The Transiting Exoplanet Survey Satellite (TESS) spacecraft, NASA’s newest eye in the sky searching for worlds around other stars, has scored a hat trick of new discoveries near our own Solar System. The three previously unknown worlds discovered by TESS are seen orbiting the star UCAC4 191–004642, 73 light years from Earth.
The planetary system, with its parent star, now designated TOI (TESS Object of Interest) 270, contains at least three worlds. One of these is slightly larger than the Earth, while two are sub-Neptunes, a class of planet not found in our Solar System. The star is cool and faint, roughly 40 percent smaller and less massive than the Sun. It’s surface temperature is roughly two-thirds the temperature of our own stellar companion.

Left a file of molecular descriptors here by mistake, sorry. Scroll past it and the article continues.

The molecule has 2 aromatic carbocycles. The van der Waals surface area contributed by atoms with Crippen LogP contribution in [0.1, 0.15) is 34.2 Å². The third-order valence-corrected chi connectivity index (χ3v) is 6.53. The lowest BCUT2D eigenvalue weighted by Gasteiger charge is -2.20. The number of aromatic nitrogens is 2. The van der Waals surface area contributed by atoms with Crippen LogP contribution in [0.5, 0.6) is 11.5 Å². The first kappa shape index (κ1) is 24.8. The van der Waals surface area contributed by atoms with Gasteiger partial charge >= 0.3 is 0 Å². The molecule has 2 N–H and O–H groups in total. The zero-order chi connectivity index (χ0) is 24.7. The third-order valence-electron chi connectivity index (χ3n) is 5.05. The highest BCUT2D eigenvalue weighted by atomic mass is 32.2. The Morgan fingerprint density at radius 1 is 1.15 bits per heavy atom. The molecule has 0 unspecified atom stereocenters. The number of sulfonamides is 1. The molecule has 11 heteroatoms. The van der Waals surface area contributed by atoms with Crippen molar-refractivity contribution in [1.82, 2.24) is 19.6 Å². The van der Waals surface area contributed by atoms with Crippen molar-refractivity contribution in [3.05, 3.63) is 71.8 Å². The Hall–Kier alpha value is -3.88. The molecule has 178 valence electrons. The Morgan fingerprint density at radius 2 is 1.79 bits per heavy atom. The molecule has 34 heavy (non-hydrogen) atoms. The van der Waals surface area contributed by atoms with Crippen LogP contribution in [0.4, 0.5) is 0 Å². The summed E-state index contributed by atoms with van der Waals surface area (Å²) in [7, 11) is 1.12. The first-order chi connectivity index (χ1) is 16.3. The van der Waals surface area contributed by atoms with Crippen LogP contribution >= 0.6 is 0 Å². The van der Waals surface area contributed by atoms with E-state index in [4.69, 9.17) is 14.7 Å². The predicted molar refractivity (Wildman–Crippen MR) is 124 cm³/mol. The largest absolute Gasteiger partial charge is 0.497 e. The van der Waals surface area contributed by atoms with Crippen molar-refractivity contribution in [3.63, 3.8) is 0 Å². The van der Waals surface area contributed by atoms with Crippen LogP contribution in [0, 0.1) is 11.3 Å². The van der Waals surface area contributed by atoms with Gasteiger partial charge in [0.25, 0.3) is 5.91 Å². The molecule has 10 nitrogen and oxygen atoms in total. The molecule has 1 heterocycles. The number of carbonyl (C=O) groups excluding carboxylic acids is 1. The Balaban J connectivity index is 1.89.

“This system is exactly what TESS was designed to find — small, temperate planets that pass, or transit, in front of an inactive host star, one lacking excessive stellar activity, such as flares. This star is quiet and very close to us, and therefore much brighter than the host stars of comparable systems,” said Maximilian Günther of the Massachusetts Institute of Technology.
Getting to Know the Neighbors
The innermost planet, TOI 270 b, is roughly 25 percent larger, and 90 percent more massive, than our home world. Like the Earth, TOI 270 b is a rocky world. It orbits its parent star once every 3.4 days, at a distance less than eight percent as far as the distance between Mercury and the Sun, making this is a scorching hot world. Even without any warming from any atmosphere, this planet would have a temperature of 254 degrees Celsius (490 Fahrenheit).